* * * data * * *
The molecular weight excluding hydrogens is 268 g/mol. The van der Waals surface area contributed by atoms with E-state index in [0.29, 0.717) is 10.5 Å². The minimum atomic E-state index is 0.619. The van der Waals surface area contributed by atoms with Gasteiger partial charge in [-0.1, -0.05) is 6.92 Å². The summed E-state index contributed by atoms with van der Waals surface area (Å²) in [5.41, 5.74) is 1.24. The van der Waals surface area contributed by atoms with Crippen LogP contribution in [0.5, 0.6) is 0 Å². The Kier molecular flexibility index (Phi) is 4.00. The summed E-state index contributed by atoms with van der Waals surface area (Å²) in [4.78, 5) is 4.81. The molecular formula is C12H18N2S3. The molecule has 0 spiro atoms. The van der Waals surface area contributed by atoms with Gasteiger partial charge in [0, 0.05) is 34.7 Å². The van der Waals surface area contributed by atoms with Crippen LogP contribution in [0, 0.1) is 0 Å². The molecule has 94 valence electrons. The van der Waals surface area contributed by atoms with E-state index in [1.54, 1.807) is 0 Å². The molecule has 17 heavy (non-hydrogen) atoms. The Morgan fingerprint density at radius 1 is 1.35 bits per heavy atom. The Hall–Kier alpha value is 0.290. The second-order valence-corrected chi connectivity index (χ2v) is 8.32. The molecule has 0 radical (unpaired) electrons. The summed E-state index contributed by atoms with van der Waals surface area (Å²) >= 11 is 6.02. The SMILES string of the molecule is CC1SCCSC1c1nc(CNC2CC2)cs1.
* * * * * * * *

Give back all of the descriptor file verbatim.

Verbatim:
The molecular weight excluding hydrogens is 268 g/mol. The van der Waals surface area contributed by atoms with E-state index in [0.29, 0.717) is 10.5 Å². The minimum atomic E-state index is 0.619. The van der Waals surface area contributed by atoms with Gasteiger partial charge in [-0.1, -0.05) is 6.92 Å². The summed E-state index contributed by atoms with van der Waals surface area (Å²) in [5.41, 5.74) is 1.24. The van der Waals surface area contributed by atoms with Crippen LogP contribution in [0.5, 0.6) is 0 Å². The Kier molecular flexibility index (Phi) is 4.00. The summed E-state index contributed by atoms with van der Waals surface area (Å²) in [4.78, 5) is 4.81. The molecular formula is C12H18N2S3. The molecule has 0 spiro atoms. The van der Waals surface area contributed by atoms with Gasteiger partial charge in [0, 0.05) is 34.7 Å². The van der Waals surface area contributed by atoms with Crippen LogP contribution in [0, 0.1) is 0 Å². The molecule has 94 valence electrons. The van der Waals surface area contributed by atoms with E-state index in [1.54, 1.807) is 0 Å². The molecule has 17 heavy (non-hydrogen) atoms. The Morgan fingerprint density at radius 1 is 1.35 bits per heavy atom. The Hall–Kier alpha value is 0.290. The second-order valence-corrected chi connectivity index (χ2v) is 8.32. The molecule has 0 radical (unpaired) electrons. The summed E-state index contributed by atoms with van der Waals surface area (Å²) >= 11 is 6.02. The SMILES string of the molecule is CC1SCCSC1c1nc(CNC2CC2)cs1.